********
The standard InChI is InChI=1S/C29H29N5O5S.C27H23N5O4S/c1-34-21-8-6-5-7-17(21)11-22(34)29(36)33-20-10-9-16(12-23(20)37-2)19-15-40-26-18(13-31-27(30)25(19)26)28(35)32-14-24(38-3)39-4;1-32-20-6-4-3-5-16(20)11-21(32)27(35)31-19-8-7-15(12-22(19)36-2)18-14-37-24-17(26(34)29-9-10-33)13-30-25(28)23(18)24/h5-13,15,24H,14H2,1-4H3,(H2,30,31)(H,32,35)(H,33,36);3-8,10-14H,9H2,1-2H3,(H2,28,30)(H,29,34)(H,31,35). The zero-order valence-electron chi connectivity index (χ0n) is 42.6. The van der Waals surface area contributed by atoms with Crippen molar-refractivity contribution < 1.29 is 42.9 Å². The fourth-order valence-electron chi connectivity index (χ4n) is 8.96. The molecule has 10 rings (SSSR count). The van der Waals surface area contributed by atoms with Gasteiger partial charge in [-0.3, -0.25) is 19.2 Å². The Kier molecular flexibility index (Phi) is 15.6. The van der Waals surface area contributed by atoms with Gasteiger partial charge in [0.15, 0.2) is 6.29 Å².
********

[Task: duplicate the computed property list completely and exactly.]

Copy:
The standard InChI is InChI=1S/C29H29N5O5S.C27H23N5O4S/c1-34-21-8-6-5-7-17(21)11-22(34)29(36)33-20-10-9-16(12-23(20)37-2)19-15-40-26-18(13-31-27(30)25(19)26)28(35)32-14-24(38-3)39-4;1-32-20-6-4-3-5-16(20)11-21(32)27(35)31-19-8-7-15(12-22(19)36-2)18-14-37-24-17(26(34)29-9-10-33)13-30-25(28)23(18)24/h5-13,15,24H,14H2,1-4H3,(H2,30,31)(H,32,35)(H,33,36);3-8,10-14H,9H2,1-2H3,(H2,28,30)(H,29,34)(H,31,35). The zero-order valence-electron chi connectivity index (χ0n) is 42.6. The van der Waals surface area contributed by atoms with Crippen molar-refractivity contribution < 1.29 is 42.9 Å². The fourth-order valence-electron chi connectivity index (χ4n) is 8.96. The molecule has 10 rings (SSSR count). The van der Waals surface area contributed by atoms with Gasteiger partial charge in [-0.3, -0.25) is 19.2 Å². The Kier molecular flexibility index (Phi) is 15.6. The van der Waals surface area contributed by atoms with Gasteiger partial charge in [0.15, 0.2) is 6.29 Å².